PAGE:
Wednesday, 20 May 2020

Field Notes

Once again, I'm on a mission to discover exactly what it is I want to create and what it is I want to say. In fact, this whole blog, particularly the early days, is record of my attempts to do just that. After a few years, teaching took over, then producing work for Art Trail and other exhibitions, and I got caught up in the doing and demonstrating and trying to keep up with all the things I said yes to; I lost the time to reflect on what I actually want to do. So here we go again.

This week I've been paying attention to what I pay attention to...kinda circular! I've been out trespassing away, noticing what I notice. I've taken a lot of photos of weeds, and I've even sat in the middle of a field of them and sketched them.

I like the empty skies, the empty fields, the physical mass of the woods as viewed from the track approaching them. I like the sound and feel of the wind in the trees, the smell of the morning air, the airy spaciousness of it all, and the cloistered hush of the different spaces in the woods. There's one particular space, under the canopy of the tallest trees, that we've always called "the cathedral" because that's exactly what it feels like. Even the light's the same, dappled, as if through stained glass. 

field path under oak branches, looking towards the woods

But I'm also absolutely fascinated by the structure of dandelion and groundsel seedheads. Properly obsessed. I kicked myself for not having a camera with me the morning each fluffy seedhead was full of glassy droplets of dew. Also kicking myself for not starting a record of how the field is changing over the weeks. It's been abandoned, no agriculture, and it's fascinating to see how it's changing with no intervention.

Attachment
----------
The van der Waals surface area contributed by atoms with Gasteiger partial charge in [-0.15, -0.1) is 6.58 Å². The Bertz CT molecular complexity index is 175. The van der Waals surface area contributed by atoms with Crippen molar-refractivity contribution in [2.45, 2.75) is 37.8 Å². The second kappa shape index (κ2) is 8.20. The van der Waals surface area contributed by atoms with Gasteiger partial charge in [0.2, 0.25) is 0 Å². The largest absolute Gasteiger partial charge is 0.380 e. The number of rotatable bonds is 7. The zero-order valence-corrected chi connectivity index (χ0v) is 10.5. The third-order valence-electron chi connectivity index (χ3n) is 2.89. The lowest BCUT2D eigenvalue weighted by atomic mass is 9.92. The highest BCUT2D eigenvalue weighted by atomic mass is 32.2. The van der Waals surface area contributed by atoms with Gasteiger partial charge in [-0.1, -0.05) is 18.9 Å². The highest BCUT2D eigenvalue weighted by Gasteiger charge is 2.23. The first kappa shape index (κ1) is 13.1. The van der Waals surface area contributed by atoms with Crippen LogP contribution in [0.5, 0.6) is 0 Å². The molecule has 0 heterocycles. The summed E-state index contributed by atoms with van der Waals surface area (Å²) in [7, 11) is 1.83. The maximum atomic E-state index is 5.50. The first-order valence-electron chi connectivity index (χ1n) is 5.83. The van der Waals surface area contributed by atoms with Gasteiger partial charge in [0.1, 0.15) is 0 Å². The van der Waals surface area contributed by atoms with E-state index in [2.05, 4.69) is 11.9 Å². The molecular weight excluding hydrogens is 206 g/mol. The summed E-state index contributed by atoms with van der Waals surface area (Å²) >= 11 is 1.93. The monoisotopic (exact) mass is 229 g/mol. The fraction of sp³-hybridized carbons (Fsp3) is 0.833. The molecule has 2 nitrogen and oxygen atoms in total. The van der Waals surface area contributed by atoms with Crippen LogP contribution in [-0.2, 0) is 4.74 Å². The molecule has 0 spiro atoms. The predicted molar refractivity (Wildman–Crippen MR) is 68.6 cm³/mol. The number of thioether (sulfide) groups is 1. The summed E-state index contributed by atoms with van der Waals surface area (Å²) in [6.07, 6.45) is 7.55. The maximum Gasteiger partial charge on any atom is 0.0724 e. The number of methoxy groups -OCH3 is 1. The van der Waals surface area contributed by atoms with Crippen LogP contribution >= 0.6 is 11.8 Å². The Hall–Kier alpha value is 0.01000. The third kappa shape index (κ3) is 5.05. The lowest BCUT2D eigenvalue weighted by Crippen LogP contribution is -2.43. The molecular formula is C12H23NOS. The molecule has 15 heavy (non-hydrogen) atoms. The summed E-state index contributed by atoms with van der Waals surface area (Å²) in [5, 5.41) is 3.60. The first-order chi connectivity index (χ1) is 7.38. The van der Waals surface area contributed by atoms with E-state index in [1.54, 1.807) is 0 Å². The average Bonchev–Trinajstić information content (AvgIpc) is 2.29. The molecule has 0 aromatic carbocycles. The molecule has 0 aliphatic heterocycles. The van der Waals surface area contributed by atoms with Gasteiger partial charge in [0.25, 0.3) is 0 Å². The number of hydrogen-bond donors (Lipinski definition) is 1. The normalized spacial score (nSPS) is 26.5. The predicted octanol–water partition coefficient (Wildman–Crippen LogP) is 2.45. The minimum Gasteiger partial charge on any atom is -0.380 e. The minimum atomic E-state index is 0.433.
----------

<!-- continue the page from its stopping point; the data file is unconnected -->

It's also very parched, because we've had no rain. It's almost desert-like. The old dried up corn stalks are like bleached bones or branches. 

There are some lovely tiny flowers, if you look closely. 
Scarlet pimpernels and speedwell. 

 I like them, but not as much as the dandelions and groundsel 
(the one I'm holding in the first photo).

For me to get as far as sketchbook pages, that's really something. Here's a little video I made.

Music: The Nest, Josh Woodward @

Friday, 8 May 2020

Swirls of Colour

Phew, thank goodness it's Friday. I've been stitching like a mad thing this week, and all the while videoing the proceedings. My room is a tip and I'm tired. But I think I'm nearly there!

I've been wittering on about sorting out an online course for so long now, but I think I'm within touching distance.

Yes, I still need to edit all the video and work out where and how I'm going to host the course, and recruit people to test it and then promote it and all of that, but for now - I'm pleased.

If you'd like to be one of the brave people to try it out, please let me know! You can sign up to my newsletter and tick the Swirls box to make sure you're on the list.